Our ‘identities’ are fragmented and duplicated across the digital world, making them difficult to link together and vulnerable to being stolen, faked, lost or altered Justin Gray, Accenture NZ
Imagine a paperless world where every time you were asked to prove your identity – from applying for a bank loan to showing you were a licensed driver – was so easy that it just took a swipe and a couple of taps on your smartphone to bring up the required information.
Many organisations and governments here and globally are working towards a form of digital identity where citizens and non-citizens effectively have their own digital wallet that will ensure access to basic services, customised digital experiences, enhanced health and wellbeing and safety.
Yet the public and private sector is still figuring out what identity really means in a digital world, how identity data is handled online, and how much control individuals have over the process.
What does identity in a digital world mean?
Who are you? This question is asked repeatedly, whether we are checking our bank balance or paying a utility bill.
Our identity is fundamental to who we are, how we relate to others, and how we exist in relation to business and public organisations. It determines how we are represented in the political system and what constitutes our rights on a day-to-day basis.
As digital services expand, whether we like it or not, our identity is becoming more digital. So, digital representation of our identity is becoming more prolific.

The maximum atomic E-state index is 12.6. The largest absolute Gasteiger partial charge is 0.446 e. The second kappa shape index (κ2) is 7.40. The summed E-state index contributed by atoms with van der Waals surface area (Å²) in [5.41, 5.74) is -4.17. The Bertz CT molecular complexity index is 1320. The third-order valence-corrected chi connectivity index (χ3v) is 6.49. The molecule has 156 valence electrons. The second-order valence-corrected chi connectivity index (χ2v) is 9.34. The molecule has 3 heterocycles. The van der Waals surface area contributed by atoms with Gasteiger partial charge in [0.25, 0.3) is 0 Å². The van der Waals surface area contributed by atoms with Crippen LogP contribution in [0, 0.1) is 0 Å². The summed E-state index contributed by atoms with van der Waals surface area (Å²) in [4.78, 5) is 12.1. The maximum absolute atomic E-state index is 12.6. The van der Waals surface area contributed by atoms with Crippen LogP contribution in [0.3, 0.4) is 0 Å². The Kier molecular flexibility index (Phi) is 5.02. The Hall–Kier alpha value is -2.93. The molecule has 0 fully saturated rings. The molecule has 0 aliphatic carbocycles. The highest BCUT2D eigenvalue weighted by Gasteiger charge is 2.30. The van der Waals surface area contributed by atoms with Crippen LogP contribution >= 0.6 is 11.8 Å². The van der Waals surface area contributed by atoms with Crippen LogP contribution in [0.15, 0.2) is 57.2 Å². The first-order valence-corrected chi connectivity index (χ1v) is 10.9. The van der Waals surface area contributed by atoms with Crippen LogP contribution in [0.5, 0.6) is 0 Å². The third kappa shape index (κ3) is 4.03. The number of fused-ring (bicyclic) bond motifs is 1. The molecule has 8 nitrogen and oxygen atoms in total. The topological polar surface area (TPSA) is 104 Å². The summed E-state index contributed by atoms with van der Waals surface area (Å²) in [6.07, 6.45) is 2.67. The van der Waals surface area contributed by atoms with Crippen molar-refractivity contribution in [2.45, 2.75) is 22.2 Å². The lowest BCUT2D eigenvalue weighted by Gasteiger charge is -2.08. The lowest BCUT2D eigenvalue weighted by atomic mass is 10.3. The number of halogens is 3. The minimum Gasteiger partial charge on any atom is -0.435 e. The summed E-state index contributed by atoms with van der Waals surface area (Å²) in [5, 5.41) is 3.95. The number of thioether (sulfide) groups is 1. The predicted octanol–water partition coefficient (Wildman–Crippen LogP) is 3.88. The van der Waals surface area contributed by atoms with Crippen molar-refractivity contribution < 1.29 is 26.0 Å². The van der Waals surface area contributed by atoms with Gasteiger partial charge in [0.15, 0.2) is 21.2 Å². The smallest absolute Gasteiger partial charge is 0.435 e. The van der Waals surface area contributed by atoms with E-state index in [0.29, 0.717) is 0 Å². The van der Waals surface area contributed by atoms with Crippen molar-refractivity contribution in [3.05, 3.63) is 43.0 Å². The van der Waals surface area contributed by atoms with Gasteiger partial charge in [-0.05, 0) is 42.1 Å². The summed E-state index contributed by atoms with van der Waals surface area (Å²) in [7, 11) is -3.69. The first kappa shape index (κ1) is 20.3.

There are a number of different definitions for digital identity across human, legal entities and devices. It is thought that a broader definition of digital identity will be required to address identity for virtual entities, AI bots, and robots.
How best to collect and use identity that gives the power to individuals?
Governments are increasingly evolving digital identity systems to support their goals, more efficient public service delivery and making it easier for people to access their services.
Justin Gray of Accenture NZ
If we put in place digital identities with trust and good design at its core, this could significantly change the future for people around the world
In New Zealand, the Department of Internal Affairs’ Real Me program allows people to prove who they are online and access services. For example, using RealMe, people can renew their passports online without having to post a written application.
At the same time, Governments and organisations have a growing responsibility to make sure that their digital identity systems are based on trust and won’t cause harm to the user.
There is significant room to improve how identity data is handled online, and how much control individuals have in the process.
The role of trust in digital identity
When designed well, a digital identity will empower the individual and give them more control over their personal data, who holds the information and how it is shared.